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Formula 1

The wildcard driver shaking up F1’s final silly season fights

by Scott Mitchell-Malm
4 min read

Formula 1’s remaining seats on the 2025 grid have primarily been linked to the same usual suspects but there is a wildcard option in the mix.

Assuming Red Bull sticks with the status quo and Mercedes commits to its bold gambit of promoting Kimi Antonelli straight into its F1 team at 18, Carlos Sainz, Valtteri Bottas, Esteban Ocon and Pierre Gasly are the main candidates linked with the remaining vacancies at soon-to-be-Audi Sauber, Alpine, Williams and Haas. And it is widely expected that Sainz slots in at Audi once the doors close at Red Bull and Mercedes.

One driver who could yet play a significant role in how those final seats are dished out, though, is Yuki Tsunoda.

The RB driver is under contract at Red Bull, which is believed to have an option on his services for next season – as it does for Daniel Ricciardo. Tsunoda is performing very well. He is consistently beating Ricciardo, has led RB to sixth in the championship so far, and is Red Bull’s second-best driver on current form after Max Verstappen.

But despite that, and the fact Red Bull's still weighing up Sergio Perez’s future given he is out of contract after 2024, Tsunoda is not seriously in the picture at his employer’s senior team.

There seems little he can do to change that, which combined with principal backer Honda leaving the two Red Bull teams in 2026 to join forces with Aston Martin, means Tsunoda’s time at Red Bull has a clock on it.

Red Bull does not dismiss Tsunoda’s senior team prospects officially, and would happily keep him in RB next season given his performances on-track.

But for Tsunoda, treading water is only viable for so long. His management needs to at least consider a good medium-term alternative, and the prospect of him leaving Red Bull if he finds one now seems credible – so long as Red Bull agrees to release him, which it may well do with Liam Lawson waiting in the wings.

Tsunoda is believed to have been touted to Alpine, and be of interest to Haas, as the driver market enters a frenzied final stage. Haas seems a more serious prospect than the Renault works team, with logic on both sides.

Tsunoda would be a good fit at Haas alongside likely rookie driver Ollie Bearman, giving the American team a young, fast line-up with a respectable amount of experience from Tsunoda’s four seasons in F1. And Haas’s upward mobility in the midfield under Ayao Komatsu’s leadership makes it a perfectly legitimate option.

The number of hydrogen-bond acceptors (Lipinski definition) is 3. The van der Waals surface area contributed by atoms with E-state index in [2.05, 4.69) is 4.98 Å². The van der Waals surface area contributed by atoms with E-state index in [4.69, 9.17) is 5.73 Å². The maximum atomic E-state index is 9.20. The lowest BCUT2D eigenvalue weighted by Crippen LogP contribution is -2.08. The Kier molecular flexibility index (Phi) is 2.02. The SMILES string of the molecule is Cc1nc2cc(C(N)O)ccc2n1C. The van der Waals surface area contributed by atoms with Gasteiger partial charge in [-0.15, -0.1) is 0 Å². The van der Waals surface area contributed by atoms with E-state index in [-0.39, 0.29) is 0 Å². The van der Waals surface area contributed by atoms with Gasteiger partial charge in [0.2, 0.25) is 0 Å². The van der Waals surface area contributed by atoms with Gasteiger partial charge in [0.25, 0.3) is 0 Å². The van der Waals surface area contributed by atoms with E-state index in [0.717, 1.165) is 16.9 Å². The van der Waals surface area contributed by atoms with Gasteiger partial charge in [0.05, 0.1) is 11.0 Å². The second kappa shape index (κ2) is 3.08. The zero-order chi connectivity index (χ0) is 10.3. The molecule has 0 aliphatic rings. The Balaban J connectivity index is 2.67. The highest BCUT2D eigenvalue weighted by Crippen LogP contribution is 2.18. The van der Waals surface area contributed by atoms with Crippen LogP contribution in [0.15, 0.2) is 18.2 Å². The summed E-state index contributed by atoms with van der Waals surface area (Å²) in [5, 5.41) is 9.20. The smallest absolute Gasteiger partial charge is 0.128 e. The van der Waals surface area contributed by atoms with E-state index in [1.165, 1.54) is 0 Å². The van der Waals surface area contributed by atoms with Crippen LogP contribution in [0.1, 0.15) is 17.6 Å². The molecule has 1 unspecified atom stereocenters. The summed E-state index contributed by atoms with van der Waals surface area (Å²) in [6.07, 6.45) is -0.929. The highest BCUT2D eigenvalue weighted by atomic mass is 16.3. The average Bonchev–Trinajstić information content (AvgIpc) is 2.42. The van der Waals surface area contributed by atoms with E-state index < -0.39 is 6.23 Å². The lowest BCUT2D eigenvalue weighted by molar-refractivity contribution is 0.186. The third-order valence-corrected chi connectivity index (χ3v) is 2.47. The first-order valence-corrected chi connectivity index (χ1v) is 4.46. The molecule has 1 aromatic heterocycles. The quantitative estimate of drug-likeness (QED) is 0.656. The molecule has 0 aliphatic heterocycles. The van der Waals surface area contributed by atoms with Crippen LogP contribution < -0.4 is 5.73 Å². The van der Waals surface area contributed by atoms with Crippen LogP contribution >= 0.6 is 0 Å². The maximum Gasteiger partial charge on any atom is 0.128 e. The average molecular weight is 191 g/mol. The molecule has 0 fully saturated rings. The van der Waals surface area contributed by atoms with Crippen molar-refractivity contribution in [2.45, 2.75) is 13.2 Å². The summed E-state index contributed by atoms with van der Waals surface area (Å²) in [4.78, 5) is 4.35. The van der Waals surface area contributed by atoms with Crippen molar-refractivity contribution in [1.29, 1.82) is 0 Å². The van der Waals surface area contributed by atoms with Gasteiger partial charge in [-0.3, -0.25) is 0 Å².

It's obvious that Tsunoda’s immediate preference is to stay at the team that currently has the fifth or sixth quickest car in F1, if he can, and parlay that into a Red Bull Racing seat. He said as much on Thursday in Monaco. But he also admitted that if the ultimate goal is not achievable, then he needs to assess his options.

“So far very happy,” Tsunoda said of his present team. “Now we're fighting sometimes like even P7 or P8, and probably now the top teams are pretty much taken.

“Probably we're the strongest team in the midfield at least.

“We'll see. Obviously, especially when I'm in Red Bull, you always want to aim for Red Bull [Racing].

“But if they don't want me or they're not expecting me into the seat, yeah, if I've got an interesting offer that could be better than even VCARB or Red Bull - yeah, I'll think about it.

“I also have a big loyalty to Red Bull as without them I wouldn't be here. And obviously Honda as well.

“And speaking of Honda, maybe Aston Martin, but Aston is taken by two drivers.

“It's pretty open, but so far I'm happy with VCARB.”

Tsunoda references something that could be his end goal: a Honda-backed Aston Martin seat. As he suggests, that does not look immediately available but could be in 2027 or 2028. It would be a big long-term play to commit to but if so, keeping himself in the game is vital. And it could definitely be facilitated by a move to a Haas, an Alpine or maybe even a Williams.

Those seats have ostensibly been earmarked for a Bottas or an Ocon. Both have had talks with Haas and Williams, Ocon’s team-mate Gasly seems to have had a conversation with Haas as well. Ocon and Gasly both staying at Alpine is possible, if seemingly unlikely, while Bottas is in play everywhere.

There is room for all of them to find a home on the 2025 grid. But where they end up is still very uncertain – and Tsunoda’s availability in the right circumstances is certainly a curveball to consider. 

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